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In the Narrative Portraiture series, photographer and teacher Chris Orwig explores the use of elements such as location and natural light to create images that tell stories about their subjects and produce a strong emotional connection.
In this first installment, Chris lays the groundwork for the series. The course begins with a discussion of portraiture and the characteristics that make an effective, story-filled portrait. Chris then explains the importance of establishing a connection with a subject and identifying those details that will help tell his or her story. Next, he explores elements such as location, natural lighting, and composition. The course concludes with an exploration of gear: the creative options that various lenses and cameras provide, and techniques for shooting efficiently and unobtrusively.
Before we wrap things up, I thought it would be helpful to share with you a few resources that I think will help you grow and develop as a photographer. You know at the photography school where I teach, it's quite common that what we'll do is we'll set books out on a crate rack or on a desk in front of the class. We'll do this to point out a few books that might be helpful resources to help people dig a little bit deeper into who they are and to how they see into the photographs they create. So in this case, I have some books out on this crit rack that have influenced me.
Now there are a few different types of books and I want to highlight a handful of these. For example there is a book which is just an art book on portraiture. One of the things that I found is to get good at Portraiture in photography. We have to look outside of photography. We have to dig deeper into other types of art. Now this is one book among many and the whole point of having it here again is just to get you to think about what other type of art can I look to for inspiration? Now another great place to go is some of the great photographers, for example like Henri Cartier Bresson or Irving Penn or Richard Avedon.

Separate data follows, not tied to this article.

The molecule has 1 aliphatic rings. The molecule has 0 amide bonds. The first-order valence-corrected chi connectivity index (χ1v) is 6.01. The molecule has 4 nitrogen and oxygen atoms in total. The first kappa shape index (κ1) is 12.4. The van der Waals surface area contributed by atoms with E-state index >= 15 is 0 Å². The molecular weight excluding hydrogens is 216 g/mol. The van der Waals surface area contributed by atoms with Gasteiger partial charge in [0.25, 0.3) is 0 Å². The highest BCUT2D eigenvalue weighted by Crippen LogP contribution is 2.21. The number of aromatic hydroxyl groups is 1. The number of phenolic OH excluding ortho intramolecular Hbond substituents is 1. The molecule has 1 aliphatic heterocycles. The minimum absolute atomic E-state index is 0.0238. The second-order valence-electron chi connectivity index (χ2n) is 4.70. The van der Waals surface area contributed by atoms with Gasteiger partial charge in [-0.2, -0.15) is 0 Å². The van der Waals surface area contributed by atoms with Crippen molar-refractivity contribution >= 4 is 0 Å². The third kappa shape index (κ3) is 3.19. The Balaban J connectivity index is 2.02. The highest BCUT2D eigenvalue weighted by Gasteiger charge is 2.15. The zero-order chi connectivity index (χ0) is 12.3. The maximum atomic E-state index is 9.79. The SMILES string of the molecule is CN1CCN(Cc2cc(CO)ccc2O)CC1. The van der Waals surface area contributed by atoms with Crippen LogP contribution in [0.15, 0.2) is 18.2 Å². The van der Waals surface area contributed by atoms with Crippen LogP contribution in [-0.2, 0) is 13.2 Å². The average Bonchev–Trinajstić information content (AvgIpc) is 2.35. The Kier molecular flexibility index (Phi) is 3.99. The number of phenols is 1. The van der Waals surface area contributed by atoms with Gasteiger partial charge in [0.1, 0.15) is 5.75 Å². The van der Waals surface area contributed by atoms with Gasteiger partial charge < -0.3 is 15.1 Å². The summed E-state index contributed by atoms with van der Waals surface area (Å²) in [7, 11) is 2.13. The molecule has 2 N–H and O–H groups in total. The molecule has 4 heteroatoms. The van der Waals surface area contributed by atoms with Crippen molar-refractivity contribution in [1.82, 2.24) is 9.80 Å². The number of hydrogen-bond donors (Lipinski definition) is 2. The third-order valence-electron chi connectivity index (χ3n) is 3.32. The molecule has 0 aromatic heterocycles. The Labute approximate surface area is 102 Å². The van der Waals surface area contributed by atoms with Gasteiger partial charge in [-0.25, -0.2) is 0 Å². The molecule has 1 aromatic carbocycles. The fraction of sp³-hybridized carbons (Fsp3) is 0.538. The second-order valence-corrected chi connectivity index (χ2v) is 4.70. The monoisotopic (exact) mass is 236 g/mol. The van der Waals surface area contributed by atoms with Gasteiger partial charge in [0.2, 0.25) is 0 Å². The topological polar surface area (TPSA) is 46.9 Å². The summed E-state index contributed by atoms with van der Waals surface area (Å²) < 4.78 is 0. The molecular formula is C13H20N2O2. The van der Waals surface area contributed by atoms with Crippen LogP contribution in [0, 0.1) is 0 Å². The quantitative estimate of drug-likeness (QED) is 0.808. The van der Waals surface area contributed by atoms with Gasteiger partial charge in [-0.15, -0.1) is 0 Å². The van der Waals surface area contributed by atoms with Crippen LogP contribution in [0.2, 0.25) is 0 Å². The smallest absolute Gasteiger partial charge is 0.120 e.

You know sometimes it's fun to explore how they work, like with this book, Avedon at Work or Annie Leibovitz at Work, and sometimes I find and I am equally as inspired from a photographer's pictures, as I am from their words. You know other times it is fun to learn about their life. There are a number of great movies or DVDs out there and this again is representational of movies, I think some of the ones that you want to watch are those about Richard Avedon, about Henri Cartier Bresson, about Annie Leibovitz, and again those are great resources because you get to know someone's work in a different way.
There are some great books here as well, say like this one by Elliott Irwin. His pictures really make me smile. Or the photographs created by Alfred Stieglitz, they are deep, they are strong, they remind me of the importance of that emotional intensity in pictures and there are other types of books here as well, some perhaps a bit more contemporary, some books are little bit more about vision and seeing. And again what happens at least to me is when I read a book sitting in a comfortable chair is I get to know a photographer's work in a different way and that affects me.
Say for example, with this one here by Marc Riboud. It was he who said "Photography is savoring life at 100th of a second" and you know his pictures and those words, they've changed me. You know that idea was something I had internally, but I just didn't know how to articulate it. He gave voice to something that was on the inside of me and ultimately that's shaped how I create pictures and my hope with all of this content really is that, you will began to latch onto it perhaps, perhaps latch onto just one thing.
You know sometimes, when I see a whole stack of books like this, I am a bit overwhelmed. I don't really know where to start. We'll start with just one idea, one book, get to know it, live with it, I think that it will really affect your vision and also ultimately will affect the photographs you create.
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